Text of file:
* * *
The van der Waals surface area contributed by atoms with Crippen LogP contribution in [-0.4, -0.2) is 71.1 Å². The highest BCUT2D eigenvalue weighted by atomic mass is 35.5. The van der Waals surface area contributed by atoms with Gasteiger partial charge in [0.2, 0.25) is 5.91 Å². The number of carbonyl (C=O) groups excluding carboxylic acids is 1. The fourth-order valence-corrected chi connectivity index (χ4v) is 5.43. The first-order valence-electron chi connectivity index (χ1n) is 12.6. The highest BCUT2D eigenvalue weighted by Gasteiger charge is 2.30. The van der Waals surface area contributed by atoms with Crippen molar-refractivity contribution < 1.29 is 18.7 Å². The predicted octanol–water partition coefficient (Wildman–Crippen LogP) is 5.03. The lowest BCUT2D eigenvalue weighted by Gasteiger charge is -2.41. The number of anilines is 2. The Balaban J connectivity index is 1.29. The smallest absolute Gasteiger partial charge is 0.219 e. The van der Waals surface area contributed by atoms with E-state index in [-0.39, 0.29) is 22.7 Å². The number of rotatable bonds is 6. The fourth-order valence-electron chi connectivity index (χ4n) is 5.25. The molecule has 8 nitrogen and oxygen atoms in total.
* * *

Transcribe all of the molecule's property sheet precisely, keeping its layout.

The van der Waals surface area contributed by atoms with Crippen LogP contribution in [-0.4, -0.2) is 71.1 Å². The highest BCUT2D eigenvalue weighted by atomic mass is 35.5. The van der Waals surface area contributed by atoms with Gasteiger partial charge in [0.2, 0.25) is 5.91 Å². The number of carbonyl (C=O) groups excluding carboxylic acids is 1. The fourth-order valence-corrected chi connectivity index (χ4v) is 5.43. The first-order valence-electron chi connectivity index (χ1n) is 12.6. The highest BCUT2D eigenvalue weighted by Gasteiger charge is 2.30. The van der Waals surface area contributed by atoms with Crippen molar-refractivity contribution < 1.29 is 18.7 Å². The predicted octanol–water partition coefficient (Wildman–Crippen LogP) is 5.03. The lowest BCUT2D eigenvalue weighted by Gasteiger charge is -2.41. The number of anilines is 2. The Balaban J connectivity index is 1.29. The smallest absolute Gasteiger partial charge is 0.219 e. The van der Waals surface area contributed by atoms with E-state index in [-0.39, 0.29) is 22.7 Å². The number of rotatable bonds is 6. The fourth-order valence-electron chi connectivity index (χ4n) is 5.25. The molecule has 8 nitrogen and oxygen atoms in total.